“ChatGPT will completely transform the way simulation tools are used in the future,” predicted Banerjee. “Today, when you use a simulation tool such as Ansys HFSS for electromagnetic simulation or Ansys Fluent for fluid simulation, you -must set up a hundred different parameters. You have to almost have a Ph.D. in aerospace engineering to know which parameters to set. In the future, with technology like ChatGPT, you can actually say, ‘Run an external aerodynamic simulation over a Boeing 747 plane,’ and it will figure out for that particular case, what are the fluid settings to use.”

At its core, physics solvers are advanced partial difference equations (PDE). Where there’s massive calculation, there’s opportunity for machine learning. In his talk at OzenCon, Banerjee explained, “In FEA solvers like Ansys Fluent, there are a lot of patterns happening. When you do simulation hundreds of thousands of times, these patterns begin to repeat. Just like ChatGPT can understand the patterns [in natural language-based interactions], we are going inside the physics solvers to understand the patterns in the signals,” he said.

Banerjee also believes ChatGPT and similar programs could become first-level tech support by automatically analyzing the archive of interactions between application engineers and customers. This is on Ansys’s roadmap, he said.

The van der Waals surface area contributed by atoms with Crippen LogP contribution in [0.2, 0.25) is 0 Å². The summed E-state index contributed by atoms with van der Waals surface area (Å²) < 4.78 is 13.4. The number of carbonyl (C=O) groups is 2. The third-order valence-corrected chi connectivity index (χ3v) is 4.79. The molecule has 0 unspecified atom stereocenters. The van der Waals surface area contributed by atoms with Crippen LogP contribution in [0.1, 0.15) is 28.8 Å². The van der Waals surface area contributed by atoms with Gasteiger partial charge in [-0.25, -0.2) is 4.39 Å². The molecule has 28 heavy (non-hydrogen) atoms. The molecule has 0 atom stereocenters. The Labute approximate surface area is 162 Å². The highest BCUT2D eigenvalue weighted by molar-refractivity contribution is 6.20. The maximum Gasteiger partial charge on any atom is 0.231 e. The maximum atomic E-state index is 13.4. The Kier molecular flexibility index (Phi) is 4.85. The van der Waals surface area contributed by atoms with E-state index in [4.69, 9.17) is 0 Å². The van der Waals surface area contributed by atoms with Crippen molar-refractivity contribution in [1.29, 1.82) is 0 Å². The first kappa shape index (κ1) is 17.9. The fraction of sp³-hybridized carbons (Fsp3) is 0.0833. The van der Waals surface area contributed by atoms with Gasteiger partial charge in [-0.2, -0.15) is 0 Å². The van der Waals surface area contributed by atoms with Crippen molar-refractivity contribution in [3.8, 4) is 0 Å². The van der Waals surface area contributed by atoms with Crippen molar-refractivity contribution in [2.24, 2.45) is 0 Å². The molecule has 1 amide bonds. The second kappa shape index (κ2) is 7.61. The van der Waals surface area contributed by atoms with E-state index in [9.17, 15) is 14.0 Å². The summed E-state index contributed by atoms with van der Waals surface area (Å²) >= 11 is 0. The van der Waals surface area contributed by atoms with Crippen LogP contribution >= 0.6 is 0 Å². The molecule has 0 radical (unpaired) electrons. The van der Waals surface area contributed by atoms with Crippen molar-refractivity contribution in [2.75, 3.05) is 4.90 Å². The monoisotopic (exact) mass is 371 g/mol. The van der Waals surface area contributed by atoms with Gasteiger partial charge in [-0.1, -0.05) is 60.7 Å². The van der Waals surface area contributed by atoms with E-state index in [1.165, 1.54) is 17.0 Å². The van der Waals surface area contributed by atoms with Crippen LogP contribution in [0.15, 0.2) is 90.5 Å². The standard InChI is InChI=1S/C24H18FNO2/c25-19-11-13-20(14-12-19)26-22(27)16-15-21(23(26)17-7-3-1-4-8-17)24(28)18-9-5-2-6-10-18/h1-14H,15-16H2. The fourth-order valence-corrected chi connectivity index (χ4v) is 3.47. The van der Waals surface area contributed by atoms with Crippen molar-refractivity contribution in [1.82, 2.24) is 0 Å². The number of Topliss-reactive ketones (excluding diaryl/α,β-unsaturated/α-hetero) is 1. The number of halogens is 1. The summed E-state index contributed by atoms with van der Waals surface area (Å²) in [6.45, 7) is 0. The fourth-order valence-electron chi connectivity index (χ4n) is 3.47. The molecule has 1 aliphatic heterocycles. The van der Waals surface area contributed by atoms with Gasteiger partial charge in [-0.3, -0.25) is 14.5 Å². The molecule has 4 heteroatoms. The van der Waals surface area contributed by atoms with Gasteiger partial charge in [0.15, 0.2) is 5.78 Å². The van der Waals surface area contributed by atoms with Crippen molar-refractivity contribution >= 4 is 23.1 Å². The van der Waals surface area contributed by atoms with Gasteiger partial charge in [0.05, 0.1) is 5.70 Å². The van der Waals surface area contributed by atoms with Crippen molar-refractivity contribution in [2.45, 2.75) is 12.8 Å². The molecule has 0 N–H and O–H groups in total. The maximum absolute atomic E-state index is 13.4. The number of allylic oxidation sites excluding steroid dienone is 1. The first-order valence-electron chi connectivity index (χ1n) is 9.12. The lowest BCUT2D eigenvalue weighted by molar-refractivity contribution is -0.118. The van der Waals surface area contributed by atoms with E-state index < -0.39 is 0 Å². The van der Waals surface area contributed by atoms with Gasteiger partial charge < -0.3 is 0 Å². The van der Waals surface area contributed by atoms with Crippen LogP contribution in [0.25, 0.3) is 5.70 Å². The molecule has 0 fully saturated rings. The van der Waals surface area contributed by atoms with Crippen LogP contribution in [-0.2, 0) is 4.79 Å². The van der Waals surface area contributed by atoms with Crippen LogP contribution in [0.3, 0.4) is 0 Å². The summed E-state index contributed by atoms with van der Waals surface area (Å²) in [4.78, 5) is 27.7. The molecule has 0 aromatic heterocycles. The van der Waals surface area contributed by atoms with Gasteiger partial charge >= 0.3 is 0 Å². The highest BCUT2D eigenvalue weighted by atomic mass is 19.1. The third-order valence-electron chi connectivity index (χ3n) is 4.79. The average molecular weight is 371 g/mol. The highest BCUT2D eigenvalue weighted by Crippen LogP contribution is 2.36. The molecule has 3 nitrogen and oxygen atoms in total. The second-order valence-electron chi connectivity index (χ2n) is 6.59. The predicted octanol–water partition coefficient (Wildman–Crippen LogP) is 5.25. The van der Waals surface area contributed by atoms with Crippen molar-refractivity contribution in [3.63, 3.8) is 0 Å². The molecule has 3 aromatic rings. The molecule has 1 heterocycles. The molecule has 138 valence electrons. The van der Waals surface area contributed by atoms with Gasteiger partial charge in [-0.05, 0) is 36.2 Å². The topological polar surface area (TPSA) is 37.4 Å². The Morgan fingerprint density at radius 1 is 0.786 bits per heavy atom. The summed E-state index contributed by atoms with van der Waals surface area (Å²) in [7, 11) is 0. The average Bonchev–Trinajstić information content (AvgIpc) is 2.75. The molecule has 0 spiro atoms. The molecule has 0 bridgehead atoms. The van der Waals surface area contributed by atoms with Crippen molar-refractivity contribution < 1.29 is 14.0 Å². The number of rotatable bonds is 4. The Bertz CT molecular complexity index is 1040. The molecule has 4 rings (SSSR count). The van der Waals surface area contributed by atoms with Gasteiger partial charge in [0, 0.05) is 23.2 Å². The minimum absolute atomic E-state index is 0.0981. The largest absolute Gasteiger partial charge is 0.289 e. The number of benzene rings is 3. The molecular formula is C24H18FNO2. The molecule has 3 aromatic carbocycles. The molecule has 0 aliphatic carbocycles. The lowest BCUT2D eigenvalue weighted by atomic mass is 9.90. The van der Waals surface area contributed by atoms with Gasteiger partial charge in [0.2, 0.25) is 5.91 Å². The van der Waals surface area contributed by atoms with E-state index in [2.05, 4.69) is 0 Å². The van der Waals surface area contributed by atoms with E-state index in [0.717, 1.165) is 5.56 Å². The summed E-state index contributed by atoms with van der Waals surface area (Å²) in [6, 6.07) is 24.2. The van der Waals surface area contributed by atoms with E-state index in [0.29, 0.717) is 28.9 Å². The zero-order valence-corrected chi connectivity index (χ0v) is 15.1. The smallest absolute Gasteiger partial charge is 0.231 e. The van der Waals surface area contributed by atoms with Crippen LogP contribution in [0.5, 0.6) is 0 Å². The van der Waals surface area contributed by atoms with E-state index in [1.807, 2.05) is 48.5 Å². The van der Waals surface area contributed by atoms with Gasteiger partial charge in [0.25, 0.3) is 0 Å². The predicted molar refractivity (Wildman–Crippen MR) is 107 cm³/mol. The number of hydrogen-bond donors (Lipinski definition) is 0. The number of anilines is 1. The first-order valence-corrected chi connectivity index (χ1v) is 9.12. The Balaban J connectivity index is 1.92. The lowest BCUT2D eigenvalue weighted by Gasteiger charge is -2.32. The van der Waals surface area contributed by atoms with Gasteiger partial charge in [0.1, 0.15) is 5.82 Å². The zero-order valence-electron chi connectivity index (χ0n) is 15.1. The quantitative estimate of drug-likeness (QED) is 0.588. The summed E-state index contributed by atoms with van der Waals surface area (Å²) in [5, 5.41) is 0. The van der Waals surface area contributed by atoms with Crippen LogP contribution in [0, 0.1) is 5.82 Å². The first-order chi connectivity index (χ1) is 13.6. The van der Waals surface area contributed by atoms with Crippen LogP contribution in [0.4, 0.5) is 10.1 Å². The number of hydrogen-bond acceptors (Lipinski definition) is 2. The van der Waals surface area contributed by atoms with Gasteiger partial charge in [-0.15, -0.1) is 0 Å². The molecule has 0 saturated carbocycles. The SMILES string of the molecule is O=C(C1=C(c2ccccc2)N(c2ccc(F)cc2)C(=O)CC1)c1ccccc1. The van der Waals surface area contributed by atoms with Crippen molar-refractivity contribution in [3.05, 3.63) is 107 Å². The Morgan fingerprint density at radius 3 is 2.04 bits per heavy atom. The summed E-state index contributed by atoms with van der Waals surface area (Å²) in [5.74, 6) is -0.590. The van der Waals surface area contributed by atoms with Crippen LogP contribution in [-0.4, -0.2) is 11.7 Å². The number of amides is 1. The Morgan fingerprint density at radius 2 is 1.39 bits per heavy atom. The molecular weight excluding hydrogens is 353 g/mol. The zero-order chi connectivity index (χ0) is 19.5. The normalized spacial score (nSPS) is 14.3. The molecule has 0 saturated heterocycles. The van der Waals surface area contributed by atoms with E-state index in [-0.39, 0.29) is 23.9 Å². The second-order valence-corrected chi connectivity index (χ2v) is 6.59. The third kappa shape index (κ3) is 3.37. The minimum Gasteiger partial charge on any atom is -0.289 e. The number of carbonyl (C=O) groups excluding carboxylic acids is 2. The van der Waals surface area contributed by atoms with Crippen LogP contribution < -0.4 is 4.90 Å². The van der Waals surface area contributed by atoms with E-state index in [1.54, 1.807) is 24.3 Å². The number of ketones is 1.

On March 6, Microsoft announced it would bundle “the technology behind ChatGPT with its Power Platform that allows users to develop applications with little or no coding, the latest integration of artificial intelligence into its products.”

Reduced Order Models to Speed Up Solve Time

The cost of a simulation job is usually determined by the time it takes to solve. The longer it takes to solve, the costlier it is. This has led some to employ Reduced Order Models (ROM) and Uncertainty Quantification (UQ) to drastically cut down solve time. ROMs and UQ allow you to bypass the need to run simulations based on full physics models. Instead, you can focus on a small number of parameters that make a huge difference in simulation outcomes. Both methods require AI or ML.